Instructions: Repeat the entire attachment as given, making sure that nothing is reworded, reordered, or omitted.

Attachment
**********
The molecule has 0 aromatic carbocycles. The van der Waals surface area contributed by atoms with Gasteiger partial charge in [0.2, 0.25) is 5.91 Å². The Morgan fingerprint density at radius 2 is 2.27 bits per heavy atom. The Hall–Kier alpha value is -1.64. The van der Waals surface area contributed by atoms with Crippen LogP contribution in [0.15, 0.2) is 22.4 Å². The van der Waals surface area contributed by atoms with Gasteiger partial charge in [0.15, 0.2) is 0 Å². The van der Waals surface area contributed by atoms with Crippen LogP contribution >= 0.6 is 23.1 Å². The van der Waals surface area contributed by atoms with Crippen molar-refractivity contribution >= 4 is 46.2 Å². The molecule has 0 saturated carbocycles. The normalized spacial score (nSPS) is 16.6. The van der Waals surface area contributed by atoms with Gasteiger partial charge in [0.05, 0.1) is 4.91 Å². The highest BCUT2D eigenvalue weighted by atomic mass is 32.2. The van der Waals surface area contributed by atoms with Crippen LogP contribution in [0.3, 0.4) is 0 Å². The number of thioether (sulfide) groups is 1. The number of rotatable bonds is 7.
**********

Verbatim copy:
The molecule has 0 aromatic carbocycles. The van der Waals surface area contributed by atoms with Gasteiger partial charge in [0.2, 0.25) is 5.91 Å². The Morgan fingerprint density at radius 2 is 2.27 bits per heavy atom. The Hall–Kier alpha value is -1.64. The van der Waals surface area contributed by atoms with Crippen LogP contribution in [0.15, 0.2) is 22.4 Å². The van der Waals surface area contributed by atoms with Gasteiger partial charge in [0.15, 0.2) is 0 Å². The van der Waals surface area contributed by atoms with Crippen LogP contribution >= 0.6 is 23.1 Å². The van der Waals surface area contributed by atoms with Crippen molar-refractivity contribution >= 4 is 46.2 Å². The molecule has 0 saturated carbocycles. The normalized spacial score (nSPS) is 16.6. The van der Waals surface area contributed by atoms with Gasteiger partial charge in [0.05, 0.1) is 4.91 Å². The highest BCUT2D eigenvalue weighted by atomic mass is 32.2. The van der Waals surface area contributed by atoms with Crippen LogP contribution in [0.3, 0.4) is 0 Å². The number of thioether (sulfide) groups is 1. The number of rotatable bonds is 7.